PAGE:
Talking tech since 2003

In recent years, financial management companies like PayPal, Square and even Google’s Wallet have been pushing for the world to embrace digital, on-the-go payments in place of (or in addition to) traditional methods like cash and credit cards. Though a small few have found success, like Square planting its feet in retail outlets big and small (from Starbucks stores to hot dog stands), many mobile payment methods are laborious and simply less convenient than simply swiping a card.

PayPal, with its newly redesigned mobile app for iPhone and Android, hopes to start changing people’s minds on mobile payments once again.

“The people have spoken, and they’re very clear when they say they want to carry their phone,” said Hill Ferguson, vice president of global product at PayPal to The Verge.

“That’s the thing that matters the most to them: if you can replace all the utility that a physical wallet has in the cloud … that’s the goal for us. We’re by no means declaring victory on this. But we feel like we’re ready to make a big push and tell the world around it.”

The new application comes packed with an assortment of useful features. It can store your credit cards, send and receive money between accounts, and even open credit lines should you need them. If stores that use PayPal are in your proximity while you’re out and about, you can order products ahead of your arrival, or pay your tab without waiting on a waiter to return with a check.

The only issue is, according to The Verge, it’s not a very simple app to use. At least, not as simple as swiping your credit card.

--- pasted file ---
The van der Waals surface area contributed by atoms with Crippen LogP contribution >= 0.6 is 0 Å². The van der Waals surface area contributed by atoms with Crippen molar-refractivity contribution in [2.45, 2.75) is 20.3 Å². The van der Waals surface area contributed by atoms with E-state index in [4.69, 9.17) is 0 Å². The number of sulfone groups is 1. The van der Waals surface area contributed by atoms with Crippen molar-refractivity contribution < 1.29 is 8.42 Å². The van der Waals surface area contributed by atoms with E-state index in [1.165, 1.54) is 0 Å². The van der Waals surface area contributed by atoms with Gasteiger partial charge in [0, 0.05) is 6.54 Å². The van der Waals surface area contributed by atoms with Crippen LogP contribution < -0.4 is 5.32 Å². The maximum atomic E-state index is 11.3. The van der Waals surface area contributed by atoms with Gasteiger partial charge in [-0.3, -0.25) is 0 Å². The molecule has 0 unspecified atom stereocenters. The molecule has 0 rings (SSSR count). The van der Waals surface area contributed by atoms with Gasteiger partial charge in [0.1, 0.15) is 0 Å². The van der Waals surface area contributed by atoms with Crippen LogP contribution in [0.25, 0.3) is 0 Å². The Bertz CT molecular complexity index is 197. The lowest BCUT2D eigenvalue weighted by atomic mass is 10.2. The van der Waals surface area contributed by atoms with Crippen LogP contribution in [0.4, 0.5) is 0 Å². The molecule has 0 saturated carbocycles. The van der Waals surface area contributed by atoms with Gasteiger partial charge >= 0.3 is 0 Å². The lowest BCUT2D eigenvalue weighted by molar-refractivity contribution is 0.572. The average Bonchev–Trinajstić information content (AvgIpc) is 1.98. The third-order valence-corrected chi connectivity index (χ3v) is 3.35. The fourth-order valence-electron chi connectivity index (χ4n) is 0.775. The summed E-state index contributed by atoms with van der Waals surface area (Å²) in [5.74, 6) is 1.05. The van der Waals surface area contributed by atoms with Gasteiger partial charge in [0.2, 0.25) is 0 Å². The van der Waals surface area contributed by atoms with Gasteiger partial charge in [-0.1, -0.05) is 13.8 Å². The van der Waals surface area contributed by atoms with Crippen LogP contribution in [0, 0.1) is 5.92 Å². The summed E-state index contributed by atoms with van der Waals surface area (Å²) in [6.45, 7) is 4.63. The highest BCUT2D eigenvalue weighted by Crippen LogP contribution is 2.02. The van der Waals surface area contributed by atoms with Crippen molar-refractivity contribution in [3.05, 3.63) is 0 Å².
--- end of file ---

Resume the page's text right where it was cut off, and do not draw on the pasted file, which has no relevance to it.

Screenshots Courtesy of The Verge.

The issues arise largely within the app’s user interface, which is considerably unclear in its layout and direction. Different tabs have vastly different looks and themes, and the navigation bar (at least on iOS) isn’t consistently at the bottom of the screen (which makes calling it a navigation bar iffy at best).

However, the app apparently functions wonderfully. It just appears to have somewhat of an awkward user experience and learning curve. But if that’s the case… doesn’t that alone defeat the purpose of mobile payments by and large? Aren’t they designed, at least on paper, to make the at-the-register shuffle either obsolete or far simpler an experience?

As of now, the app appears to be fantastic for making specific purchases like coffee ahead of time, but ultimately seems to depreciate its value to only a small swath of situations. This trend might catch on as PayPal, Google, Square and others continue to put the necessary tools in the hands of everyday customers, but those tools will simply have to get better if companies want to make a bigger splash.

[Source: The Verge]

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